Forget the cliches, the snickers and the dirty jokes. Forget the salacious stories about surrogate partners. Forget the myths of group sex.
And yes, forget the idea of disrobing and having your lovemaking technique analyzed the way a golf pro would pick apart your swing.
Sex therapy today is a rapidly growing specialty that is finally gaining respectability after being the often-ridiculed black sheep of psychotherapy. Like its parent discipline, however, sex therapy is being shaped by evolving notions -- including the idea that health concerns of the body are inseparable from those of the mind. Almost everyone experiences a brief sexual problem at some time or other. Parents of newborn infants may find that their round-the-clock schedule leaves little time for sleep or for sex. People under stress at the office often report that their desire for sexual intimacy decreases with their workload. Just having a bad cold or a case of the flu can quickly dampen sexual desire or interfere with the ability to experience sexual pleasure. Even the weather affects the sexual drive.
But some Americans experience sexual difficulties for months and even years. Estimates are that "50 percent of all adults will suffer from a significant sexual dysfunction at one time during their lifetime," says Dr. Helen S. Kaplan, director of the human sexuality program at New York Hospital. The causes of sexual problems are almost as diverse as the thousands of individuals who suffer from them. Medical problems, marital strife, job stresses, business reverses, physical ailments and mental illness -- particularly depression -- can all prompt sexual difficulties.
Yet one overriding message is clear: In the 25 years since Dr. William Masters and his colleague Virginia Johnson first pioneered sex therapy techniques, numerous studies have shown that the therapy works, regardless of the problem's origin. After years of believing that sexual problems arose from deep-seated, unconscious anxieties about such things as castration, penis envy, unfulfilled Oedipal yearnings and Electra conflicts, sex therapy now recognizes that sexual difficulties are typically learned responses or habits that can be unlearned -- often in weeks or months.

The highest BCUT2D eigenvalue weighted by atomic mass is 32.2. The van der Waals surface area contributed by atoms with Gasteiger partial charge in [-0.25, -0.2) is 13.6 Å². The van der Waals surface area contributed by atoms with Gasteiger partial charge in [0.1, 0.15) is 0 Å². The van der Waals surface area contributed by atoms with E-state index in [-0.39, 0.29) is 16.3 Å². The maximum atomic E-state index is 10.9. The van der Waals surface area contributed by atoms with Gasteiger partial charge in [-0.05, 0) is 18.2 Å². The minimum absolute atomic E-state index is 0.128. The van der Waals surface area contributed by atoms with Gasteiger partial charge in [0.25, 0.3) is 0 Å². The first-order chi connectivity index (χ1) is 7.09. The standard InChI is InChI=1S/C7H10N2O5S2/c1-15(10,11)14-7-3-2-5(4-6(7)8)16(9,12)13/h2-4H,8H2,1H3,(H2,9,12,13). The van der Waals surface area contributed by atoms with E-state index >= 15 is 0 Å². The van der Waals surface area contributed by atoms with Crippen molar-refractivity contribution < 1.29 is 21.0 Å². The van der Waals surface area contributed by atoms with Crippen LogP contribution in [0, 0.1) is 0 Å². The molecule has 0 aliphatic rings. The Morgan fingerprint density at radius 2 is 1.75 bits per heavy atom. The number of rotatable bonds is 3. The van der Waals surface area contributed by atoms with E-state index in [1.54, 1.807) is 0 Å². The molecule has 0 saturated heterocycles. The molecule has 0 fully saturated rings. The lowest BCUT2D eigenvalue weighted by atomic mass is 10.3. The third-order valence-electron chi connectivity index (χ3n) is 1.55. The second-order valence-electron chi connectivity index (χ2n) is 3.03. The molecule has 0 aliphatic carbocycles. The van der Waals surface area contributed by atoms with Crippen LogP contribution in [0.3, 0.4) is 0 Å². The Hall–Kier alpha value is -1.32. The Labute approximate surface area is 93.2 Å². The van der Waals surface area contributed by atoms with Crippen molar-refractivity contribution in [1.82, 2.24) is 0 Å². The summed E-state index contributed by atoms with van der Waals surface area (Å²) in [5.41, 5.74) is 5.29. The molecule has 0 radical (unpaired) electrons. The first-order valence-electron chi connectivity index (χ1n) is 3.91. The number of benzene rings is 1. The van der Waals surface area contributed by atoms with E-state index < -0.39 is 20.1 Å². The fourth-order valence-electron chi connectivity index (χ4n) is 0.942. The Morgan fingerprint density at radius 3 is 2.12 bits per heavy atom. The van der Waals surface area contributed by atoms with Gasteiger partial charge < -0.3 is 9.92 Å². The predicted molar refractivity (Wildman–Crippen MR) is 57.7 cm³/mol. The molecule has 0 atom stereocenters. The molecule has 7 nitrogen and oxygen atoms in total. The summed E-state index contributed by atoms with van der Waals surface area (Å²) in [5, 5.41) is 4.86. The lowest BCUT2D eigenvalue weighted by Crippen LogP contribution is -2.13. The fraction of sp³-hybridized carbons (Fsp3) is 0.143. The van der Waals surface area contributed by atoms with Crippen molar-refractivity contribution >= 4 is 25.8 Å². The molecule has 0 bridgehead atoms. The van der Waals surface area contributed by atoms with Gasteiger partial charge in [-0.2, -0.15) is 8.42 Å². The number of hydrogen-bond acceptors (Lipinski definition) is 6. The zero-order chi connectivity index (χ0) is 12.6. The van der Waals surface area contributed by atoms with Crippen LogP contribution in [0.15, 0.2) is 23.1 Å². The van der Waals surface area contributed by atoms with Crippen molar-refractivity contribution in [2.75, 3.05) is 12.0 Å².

A variety of studies show that between 50 to 90 percent of the people who undergo sex therapy with reputable practitioners are successfully treated. And for certain disorders, such as premature ejaculation, the recovery rate is almost 100 percent.
"That's about as dramatic an advance as the introduction of penicillin," says Dr. Robert Kolodny, director of the Behavioral Medicine Institute in New Canaan, Conn. and co-author with Masters and Johnson of the new book, "Sex and Human Loving."
Yet sex therapy offers no instant, magical cure. It takes commitment and hard work by patient and therapist alike, just like psychotherapy. It also takes a willingness to confront sexual problems -- a prerequisite that some people find too painful to do.
In addition, sex therapy still suffers from a tarnished image -- one that's linked to the lack of quality control over most sex therapists in the United States. Since no state or region offers licensing or certification, literally anyone can call himself or herself a sex therapist and go into practice -- from the massage parlor operator to the psychiatrist with three years of post-graduate sex therapy training.
"When it comes to sex therapy, it is the consumer beware," says Dr. Teresa Crenshaw, president of the American Association of Sex Educators, Counselors and Therapists (AASECT).
Yet a growing number of training programs affiliated with medical schools and universities throughout the country are working to change this image. With this change has come a major alteration in the way sex therapy is practiced. efore 1970, anyone with a sexual problem generally faced one-on-one treatment, usually with a psychiatrist. Therapy lasted for years, yet recovery was often uncertain.
Today, however, sex therapy is typically for a limited time only -- usually six months or less -- and sometimes for just an intensive two-week period. It is most likely to involve a couple, (rather than just one individual), who meet with a two-person psychotherapist team, rather than one psychiatrist. And it is far more likely to rely on several schools of thought, particularly behavioral and cognitive therapy, rather than adhering solely to traditional Freudian psychoanalytic concepts.